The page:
Definition of 'crush'
Video: pronunciation of 'crush'
Example sentences containing 'crush'
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Crush the garlic to a paste with a pinch of salt. Times, Sunday Times (2016)Chop the garlic and crush with a pinch of salt. Times, Sunday Times (2016)Just as sublime beauty can soothe and inspire, urban ugliness can crush and depress. Times, Sunday Times (2016)It was a crushing defeat for the French. Times, Sunday Times (2016)Peel, chop and crush the garlic to a paste with a pinch of salt. Times, Sunday Times (2016) People try to crush you. The Sun (2016)Less common is criticism of the drivers who propel massive HGVs around corners without being certain no one will be crushed under their wheels. Times, Sunday Times (2016)Tonight she treats a schoolgirl with a crush on a teacher. Times, Sunday Times (2009)Instead he decided to crush it by force. Times, Sunday Times (2011) Peel and crush the garlic with a pinch of salt. Times, Sunday Times (2011)The war had crushed the people and buildings of his memories. Times, Sunday Times (2013)This is where residues of the great ocean are crushed together in perplexing ways. THE EARTH: An Intimate History (2004)Crush one half with the back of a fork and add the sliced mint. Times, Sunday Times (2016)Peel and chop the garlic and crush to a paste. Times, Sunday Times (2009)You have the inner confidence no one can crush. The Sun (2008)He was gracious in the face of a crushing defeat. The Sun (2014)The pressure would have crushed most men. The Sun (2008) Peel and crush the garlic to a paste. Times, Sunday Times (2014)Mix together crushed biscuits with butter or margarine. The Sun (2014)Crush the garlic with a pinch of salt. Times, Sunday Times (2009)Injuries may have been caused by people panicking and crushing others underfoot in their rush to leave buildings. Growing Through Loss and Grief (1994)Add the lemon zest and juice, crushed garlic and chopped parsley. Times, Sunday Times (2015)Aren't you crushed by the crowd? Times, Sunday Times (2008)Add dash of cranberry juice, then crush berries into a paste. The Sun (2009)Where passengers had stood crushed against one another in the crowded train, there was empty space. Times, Sunday Times (2011)The government has also acted to further crush press freedom and the country regularly tops world league tables for the number of imprisoned journalists. The Sun (2016)That the schoolgirl had a crush on Forrest is now evident from other posts on the various social networking sites she frequented. Times, Sunday Times (2012)To put the failed coup leaders in front of a firing squad would secure the president's legacy as the strongman who crushed the army. Times, Sunday Times (2016)Police already have the power to seize and crush old, dangerous and unlicensed cars - a power used too infrequently. Times, Sunday Times (2008)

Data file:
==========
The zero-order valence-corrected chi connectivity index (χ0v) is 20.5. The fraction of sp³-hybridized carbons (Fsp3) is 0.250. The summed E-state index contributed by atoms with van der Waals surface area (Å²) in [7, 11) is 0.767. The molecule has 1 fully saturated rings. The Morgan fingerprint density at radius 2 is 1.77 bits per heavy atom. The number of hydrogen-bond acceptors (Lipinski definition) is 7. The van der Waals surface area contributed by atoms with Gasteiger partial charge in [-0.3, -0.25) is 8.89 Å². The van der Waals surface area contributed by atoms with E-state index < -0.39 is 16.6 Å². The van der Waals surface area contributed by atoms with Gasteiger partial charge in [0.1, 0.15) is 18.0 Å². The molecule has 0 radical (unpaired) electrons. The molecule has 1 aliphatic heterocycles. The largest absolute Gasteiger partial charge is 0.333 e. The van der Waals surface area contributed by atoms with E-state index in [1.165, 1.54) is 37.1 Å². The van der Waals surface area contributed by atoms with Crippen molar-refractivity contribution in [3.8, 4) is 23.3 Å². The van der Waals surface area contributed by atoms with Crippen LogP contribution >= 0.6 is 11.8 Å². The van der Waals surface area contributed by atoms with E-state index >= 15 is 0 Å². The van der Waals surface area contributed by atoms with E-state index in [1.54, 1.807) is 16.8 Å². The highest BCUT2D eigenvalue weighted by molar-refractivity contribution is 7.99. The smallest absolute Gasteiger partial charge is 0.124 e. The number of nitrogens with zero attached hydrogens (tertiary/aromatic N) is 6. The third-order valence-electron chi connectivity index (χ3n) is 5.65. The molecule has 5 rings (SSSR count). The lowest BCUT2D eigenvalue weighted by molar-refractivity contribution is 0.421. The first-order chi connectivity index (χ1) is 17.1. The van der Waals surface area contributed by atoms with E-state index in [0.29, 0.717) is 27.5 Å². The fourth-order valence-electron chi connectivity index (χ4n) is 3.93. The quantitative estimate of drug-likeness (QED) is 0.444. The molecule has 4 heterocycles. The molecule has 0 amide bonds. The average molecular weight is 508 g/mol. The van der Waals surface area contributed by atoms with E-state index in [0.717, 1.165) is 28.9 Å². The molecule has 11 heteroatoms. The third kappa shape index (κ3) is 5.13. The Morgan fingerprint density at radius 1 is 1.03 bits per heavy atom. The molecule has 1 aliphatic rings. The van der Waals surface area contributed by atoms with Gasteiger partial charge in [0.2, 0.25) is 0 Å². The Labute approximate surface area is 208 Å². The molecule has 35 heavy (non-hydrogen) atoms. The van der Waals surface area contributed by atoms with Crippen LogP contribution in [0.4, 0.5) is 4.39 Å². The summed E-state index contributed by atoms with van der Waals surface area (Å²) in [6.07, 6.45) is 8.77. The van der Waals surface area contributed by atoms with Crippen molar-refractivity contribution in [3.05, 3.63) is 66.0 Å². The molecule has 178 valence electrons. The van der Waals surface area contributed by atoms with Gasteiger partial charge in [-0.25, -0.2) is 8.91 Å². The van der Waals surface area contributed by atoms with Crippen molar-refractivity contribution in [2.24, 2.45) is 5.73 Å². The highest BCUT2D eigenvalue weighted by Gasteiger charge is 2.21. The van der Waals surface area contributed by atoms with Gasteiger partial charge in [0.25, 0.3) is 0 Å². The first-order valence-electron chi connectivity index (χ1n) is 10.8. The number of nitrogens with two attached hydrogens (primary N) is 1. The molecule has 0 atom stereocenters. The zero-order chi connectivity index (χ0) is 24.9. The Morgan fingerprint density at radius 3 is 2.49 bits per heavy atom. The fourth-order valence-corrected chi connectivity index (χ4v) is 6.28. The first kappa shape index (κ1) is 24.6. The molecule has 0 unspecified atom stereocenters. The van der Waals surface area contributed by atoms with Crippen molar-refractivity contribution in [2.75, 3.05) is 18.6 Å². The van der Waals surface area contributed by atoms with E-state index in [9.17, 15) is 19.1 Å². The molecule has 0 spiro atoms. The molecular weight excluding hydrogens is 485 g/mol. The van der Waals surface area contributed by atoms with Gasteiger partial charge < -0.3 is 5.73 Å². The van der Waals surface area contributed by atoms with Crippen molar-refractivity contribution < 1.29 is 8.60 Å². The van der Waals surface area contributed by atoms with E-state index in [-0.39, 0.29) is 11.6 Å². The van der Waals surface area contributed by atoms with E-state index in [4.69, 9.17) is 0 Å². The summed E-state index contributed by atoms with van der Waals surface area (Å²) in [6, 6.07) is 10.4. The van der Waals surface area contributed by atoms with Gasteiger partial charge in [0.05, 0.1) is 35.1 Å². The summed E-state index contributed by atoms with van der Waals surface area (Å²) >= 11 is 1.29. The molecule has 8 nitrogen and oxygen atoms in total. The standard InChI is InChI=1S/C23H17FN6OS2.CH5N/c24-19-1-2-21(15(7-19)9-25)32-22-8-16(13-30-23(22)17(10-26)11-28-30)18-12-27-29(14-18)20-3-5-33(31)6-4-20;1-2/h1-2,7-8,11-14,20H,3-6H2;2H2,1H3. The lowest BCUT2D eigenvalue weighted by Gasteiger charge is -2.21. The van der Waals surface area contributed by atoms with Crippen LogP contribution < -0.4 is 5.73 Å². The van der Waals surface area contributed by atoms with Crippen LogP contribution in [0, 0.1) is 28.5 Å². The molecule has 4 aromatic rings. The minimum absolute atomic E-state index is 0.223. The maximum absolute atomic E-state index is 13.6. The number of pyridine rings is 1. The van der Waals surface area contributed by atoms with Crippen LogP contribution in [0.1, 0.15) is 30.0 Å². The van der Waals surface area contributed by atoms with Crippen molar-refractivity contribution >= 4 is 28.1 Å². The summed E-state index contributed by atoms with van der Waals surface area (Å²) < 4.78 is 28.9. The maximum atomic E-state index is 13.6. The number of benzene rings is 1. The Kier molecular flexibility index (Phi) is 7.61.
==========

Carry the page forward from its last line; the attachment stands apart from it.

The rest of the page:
Trends of 'crush'
In Common Usage. crush is one of the 10000 most commonly used words in the Collins dictionary
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Translations for 'crush'
British English: crush /krʌʃ/ VERB
To crush something means to press it very hard so that its shape is destroyed or so that it breaks into pieces.
He crushed his empty drinks can.
- American English: crush
- Arabic: يَسْحَقُ
- Brazilian Portuguese: esmagar
- Chinese: 压碎
- Croatian: zdrobiti
- Czech: drtit
- Danish: knuse
- Dutch: in elkaar drukken
- European Spanish: aplastar aplanar
- Finnish: musertaa
- French: écraser détruire
- German: zerquetschen
- Greek: συνθλίβω
- Italian: schiacciare
- Japanese: 押しつぶす
- Korean: 으깨다
- Norwegian: knuse
- Polish: zgnieść
- European Portuguese: esmagar
- Romanian: a zdrobi
- Russian: дробить
- Spanish: aplastar
- Swedish: krossa
- Thai: บดละเอียด
- Turkish: ezmek sıkıştırarak
- Ukrainian: зминати
- Vietnamese: ép
British English: crush NOUN
A crush is a crowd of people close together, in which it is difficult to move.
His thirteen-year-old son somehow got separated in the crush.
Definition of crush from the Collins English Dictionary
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